“It’s the carpenter’s door that is always hanging off” – is a familiar aphorism in our home city of Liverpool. It points out perfectly how the work we do professionally is often the last thing we want to do in our own time. One red-hot project manager I know springs to mind, ruthlessly efficient in the office they are quite the opposite at home.
DCD is certainly guilty of this
As participatory designers, working to include stakeholders in the design and development process, we constantly champion the power and potential of social media to engage and integrate those who matter most to your organisations success; those being your customers, service users and staff. From helping NHS teams set up successful Twitter accounts, to building Instagram identities for custom focused businesses, we’ve always highlighted the digital capacity to connect, share and listen as a modern day essential. Yet despite our evangelism, encouraging others to embrace social media, DCD has done next to nothing on this front. It gets worse, for nearly fifteen years we did not have a website, even though we had built award winning platforms and content for our clients. On the upside all of our doors work perfectly!
The irony that our lack of digital presence represents is not wasted on us and though well rehearsed excuses abound what this post is about is not the reasons why we have not asserted ourselves online but how, little by little, we are trying to put this right.
At DCD we believe having a compelling vision is vital to achieving goals and making improvements. If what is wanted can be clearly seen, understood and valued we are all much more likely to reach the intended destination. That said we also know that a vision alone won’t guarantee success.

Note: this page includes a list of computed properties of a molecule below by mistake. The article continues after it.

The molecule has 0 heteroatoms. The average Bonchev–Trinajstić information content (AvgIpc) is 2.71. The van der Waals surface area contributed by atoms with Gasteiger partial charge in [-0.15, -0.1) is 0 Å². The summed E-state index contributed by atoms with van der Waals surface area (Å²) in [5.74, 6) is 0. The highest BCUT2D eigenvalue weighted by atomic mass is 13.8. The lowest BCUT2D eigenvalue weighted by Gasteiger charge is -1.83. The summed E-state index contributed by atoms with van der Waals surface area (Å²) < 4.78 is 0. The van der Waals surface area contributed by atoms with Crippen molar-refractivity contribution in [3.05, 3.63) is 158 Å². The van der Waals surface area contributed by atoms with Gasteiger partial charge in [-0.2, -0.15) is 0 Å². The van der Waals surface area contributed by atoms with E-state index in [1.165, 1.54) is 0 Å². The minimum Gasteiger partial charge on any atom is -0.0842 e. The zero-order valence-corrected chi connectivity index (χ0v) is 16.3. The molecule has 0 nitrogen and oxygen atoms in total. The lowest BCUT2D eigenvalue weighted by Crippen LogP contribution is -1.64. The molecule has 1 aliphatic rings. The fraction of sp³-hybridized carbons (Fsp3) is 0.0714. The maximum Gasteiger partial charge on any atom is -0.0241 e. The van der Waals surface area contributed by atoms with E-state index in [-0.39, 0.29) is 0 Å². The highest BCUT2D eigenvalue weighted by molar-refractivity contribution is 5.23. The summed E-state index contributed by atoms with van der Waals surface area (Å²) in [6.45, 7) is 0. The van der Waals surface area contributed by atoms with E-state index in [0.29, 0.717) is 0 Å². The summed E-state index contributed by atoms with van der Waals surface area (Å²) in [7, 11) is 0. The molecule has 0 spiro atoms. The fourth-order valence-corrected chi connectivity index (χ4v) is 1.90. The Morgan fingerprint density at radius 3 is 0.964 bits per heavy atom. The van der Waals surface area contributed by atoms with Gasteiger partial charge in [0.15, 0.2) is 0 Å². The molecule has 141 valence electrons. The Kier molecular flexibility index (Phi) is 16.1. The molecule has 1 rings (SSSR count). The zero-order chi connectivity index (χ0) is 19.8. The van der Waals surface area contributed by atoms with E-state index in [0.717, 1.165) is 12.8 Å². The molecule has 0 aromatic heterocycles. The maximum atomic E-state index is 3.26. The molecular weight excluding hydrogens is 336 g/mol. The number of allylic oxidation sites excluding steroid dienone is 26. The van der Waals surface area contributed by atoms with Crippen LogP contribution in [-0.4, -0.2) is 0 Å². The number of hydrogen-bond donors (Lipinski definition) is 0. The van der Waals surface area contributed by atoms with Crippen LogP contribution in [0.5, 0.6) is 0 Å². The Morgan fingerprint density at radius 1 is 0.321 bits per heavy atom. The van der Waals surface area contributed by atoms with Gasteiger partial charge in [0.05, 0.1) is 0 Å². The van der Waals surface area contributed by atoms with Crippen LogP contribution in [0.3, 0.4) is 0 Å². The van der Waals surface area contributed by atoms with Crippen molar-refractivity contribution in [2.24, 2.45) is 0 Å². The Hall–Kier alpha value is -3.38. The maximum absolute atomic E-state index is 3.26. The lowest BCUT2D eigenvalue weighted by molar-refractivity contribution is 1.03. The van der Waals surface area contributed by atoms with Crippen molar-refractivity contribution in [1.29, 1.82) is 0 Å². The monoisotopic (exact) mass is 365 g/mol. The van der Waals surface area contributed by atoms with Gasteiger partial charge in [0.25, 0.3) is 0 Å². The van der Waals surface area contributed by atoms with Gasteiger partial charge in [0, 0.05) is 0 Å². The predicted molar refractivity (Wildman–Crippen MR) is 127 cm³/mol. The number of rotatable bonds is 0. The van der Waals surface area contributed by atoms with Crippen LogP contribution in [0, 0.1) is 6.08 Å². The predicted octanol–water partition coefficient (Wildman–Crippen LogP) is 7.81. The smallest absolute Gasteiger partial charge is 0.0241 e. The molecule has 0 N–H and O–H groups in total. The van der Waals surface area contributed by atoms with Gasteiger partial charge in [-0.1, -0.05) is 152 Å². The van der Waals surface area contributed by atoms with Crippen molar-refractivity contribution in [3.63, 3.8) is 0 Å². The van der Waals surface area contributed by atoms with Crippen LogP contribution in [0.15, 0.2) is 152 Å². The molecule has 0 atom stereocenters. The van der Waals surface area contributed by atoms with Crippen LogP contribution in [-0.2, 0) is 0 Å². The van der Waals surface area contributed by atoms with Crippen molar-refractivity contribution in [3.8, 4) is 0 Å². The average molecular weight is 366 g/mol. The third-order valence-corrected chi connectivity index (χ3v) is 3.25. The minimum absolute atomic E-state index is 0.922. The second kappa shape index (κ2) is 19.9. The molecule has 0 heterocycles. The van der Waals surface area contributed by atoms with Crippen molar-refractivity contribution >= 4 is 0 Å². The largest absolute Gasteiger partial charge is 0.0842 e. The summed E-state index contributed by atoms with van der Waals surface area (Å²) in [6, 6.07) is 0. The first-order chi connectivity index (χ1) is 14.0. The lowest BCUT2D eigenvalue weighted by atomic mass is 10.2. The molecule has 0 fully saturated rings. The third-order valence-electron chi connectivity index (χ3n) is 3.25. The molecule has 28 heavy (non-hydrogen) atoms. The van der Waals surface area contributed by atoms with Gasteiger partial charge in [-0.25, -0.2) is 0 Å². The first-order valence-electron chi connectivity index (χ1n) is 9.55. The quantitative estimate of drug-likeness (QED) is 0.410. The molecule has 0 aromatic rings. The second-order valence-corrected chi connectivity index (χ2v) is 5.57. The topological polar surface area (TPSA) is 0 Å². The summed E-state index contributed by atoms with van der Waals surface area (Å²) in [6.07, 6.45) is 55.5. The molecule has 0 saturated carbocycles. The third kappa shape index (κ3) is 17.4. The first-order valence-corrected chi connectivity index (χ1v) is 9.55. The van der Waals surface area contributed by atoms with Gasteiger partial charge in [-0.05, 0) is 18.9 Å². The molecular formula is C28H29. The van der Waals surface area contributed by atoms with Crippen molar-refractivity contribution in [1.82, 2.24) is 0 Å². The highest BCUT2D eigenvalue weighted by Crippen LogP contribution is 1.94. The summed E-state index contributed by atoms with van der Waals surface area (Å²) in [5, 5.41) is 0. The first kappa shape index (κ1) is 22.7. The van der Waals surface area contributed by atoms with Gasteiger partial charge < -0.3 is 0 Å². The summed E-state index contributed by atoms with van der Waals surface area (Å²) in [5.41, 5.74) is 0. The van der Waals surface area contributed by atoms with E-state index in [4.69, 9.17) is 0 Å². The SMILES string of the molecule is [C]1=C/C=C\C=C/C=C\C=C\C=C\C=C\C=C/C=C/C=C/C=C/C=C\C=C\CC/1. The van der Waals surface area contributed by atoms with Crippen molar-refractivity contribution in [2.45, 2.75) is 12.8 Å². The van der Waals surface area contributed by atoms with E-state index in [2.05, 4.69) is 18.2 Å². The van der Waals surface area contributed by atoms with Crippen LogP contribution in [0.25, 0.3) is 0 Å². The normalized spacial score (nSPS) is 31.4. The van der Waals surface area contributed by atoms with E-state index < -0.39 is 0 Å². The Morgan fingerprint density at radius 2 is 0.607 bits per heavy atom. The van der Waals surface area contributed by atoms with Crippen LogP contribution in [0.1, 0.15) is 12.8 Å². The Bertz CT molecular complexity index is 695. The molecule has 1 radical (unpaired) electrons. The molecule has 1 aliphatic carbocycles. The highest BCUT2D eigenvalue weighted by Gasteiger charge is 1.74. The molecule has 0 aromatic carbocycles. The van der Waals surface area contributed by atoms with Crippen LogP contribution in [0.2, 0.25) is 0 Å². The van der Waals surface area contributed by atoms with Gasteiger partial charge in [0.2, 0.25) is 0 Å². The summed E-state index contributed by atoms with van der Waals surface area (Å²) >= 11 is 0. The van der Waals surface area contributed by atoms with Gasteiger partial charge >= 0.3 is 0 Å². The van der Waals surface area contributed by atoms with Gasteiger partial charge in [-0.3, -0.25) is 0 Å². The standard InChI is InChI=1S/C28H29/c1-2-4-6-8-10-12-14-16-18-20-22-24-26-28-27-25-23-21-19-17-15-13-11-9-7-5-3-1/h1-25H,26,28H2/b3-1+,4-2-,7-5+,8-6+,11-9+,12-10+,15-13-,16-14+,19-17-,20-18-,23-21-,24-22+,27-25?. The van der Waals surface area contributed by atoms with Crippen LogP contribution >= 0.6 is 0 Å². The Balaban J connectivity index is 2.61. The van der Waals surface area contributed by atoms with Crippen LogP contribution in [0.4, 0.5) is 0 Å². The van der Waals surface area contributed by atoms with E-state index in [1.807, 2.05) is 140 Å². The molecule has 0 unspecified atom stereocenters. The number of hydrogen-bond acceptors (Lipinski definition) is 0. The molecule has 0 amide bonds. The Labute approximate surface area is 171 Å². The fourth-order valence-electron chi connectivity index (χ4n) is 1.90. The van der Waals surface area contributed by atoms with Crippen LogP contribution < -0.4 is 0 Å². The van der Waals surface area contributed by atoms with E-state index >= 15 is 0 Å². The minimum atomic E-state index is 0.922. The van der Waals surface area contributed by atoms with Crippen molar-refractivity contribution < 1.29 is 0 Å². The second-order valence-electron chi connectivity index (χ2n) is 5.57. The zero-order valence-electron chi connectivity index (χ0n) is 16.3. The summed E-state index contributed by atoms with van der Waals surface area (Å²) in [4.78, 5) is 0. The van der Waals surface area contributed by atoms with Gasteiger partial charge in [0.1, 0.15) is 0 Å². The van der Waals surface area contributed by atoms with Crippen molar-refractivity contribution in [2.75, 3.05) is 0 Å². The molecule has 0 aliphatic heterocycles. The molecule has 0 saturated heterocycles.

Recent studies have shown that it is not an inability to envision a positive outcome that we have difficulty with but rather the nagging self-doubt that questions whether we can actually do what is needed. The belief required to carry us forward is based not on what we say or think but on whether we have achieved the same type of behavioural shifts before. Ultimately it comes down to whether we trust in ourselves. We might be able to conjure up a mental picture of ourselves crossing the finishing line of a marathon but if we don’t have a track record that equates with training each day then its hard to believe we can do it. At DCD all our blue-sky thinking workshops are sandwiched with practical actions, translating aspirations into small attainable steps. Steps that focus less on the long-term behaviours that are wanted and more on replacing the downward pull of self-doubt with the upward growth of self-trust.
How this works in the real world is to choose a behaviour (it has to be something that is clearly visible to others) associated with what we want that is so simple and clear that we can’t possibly make an excuse not to do it.
For example, instead of running X number of kilometres per day to prepare for the marathon we can instead simply try walking around the block three times each morning. Actions as small as this might suggest that they could never make a difference, however as we keep with them, building as we go, we will start to establish a pattern of evidence for our own brain to observe. Over time three laps becomes five, becomes fifteen, becomes a jog, becomes who we are and an investment that is not only easy to continue with but one that is actually hard to stop.
At the point of writing this Gary at DCD has been endeavouring to upload one creative doodle per day to Instagram and Twitter for 100 days. Gary is a doodle-holic so doodling once a day was never going to be a problem and so it has started, DCD is ‘hanging its door’, applying our own aspiration-to-action methodology and crossing the social media threshold. There is a vision that we are working toward but for now what matters is the doing. Its not all been plain sailing but the process of taking action is revealing so much and opening up new ways of thinking about the goal, about social media and the identity of our company. In fact this, our first real blog post, is a by-product of this small step thinking and something we ‘small-step’ plan to continue.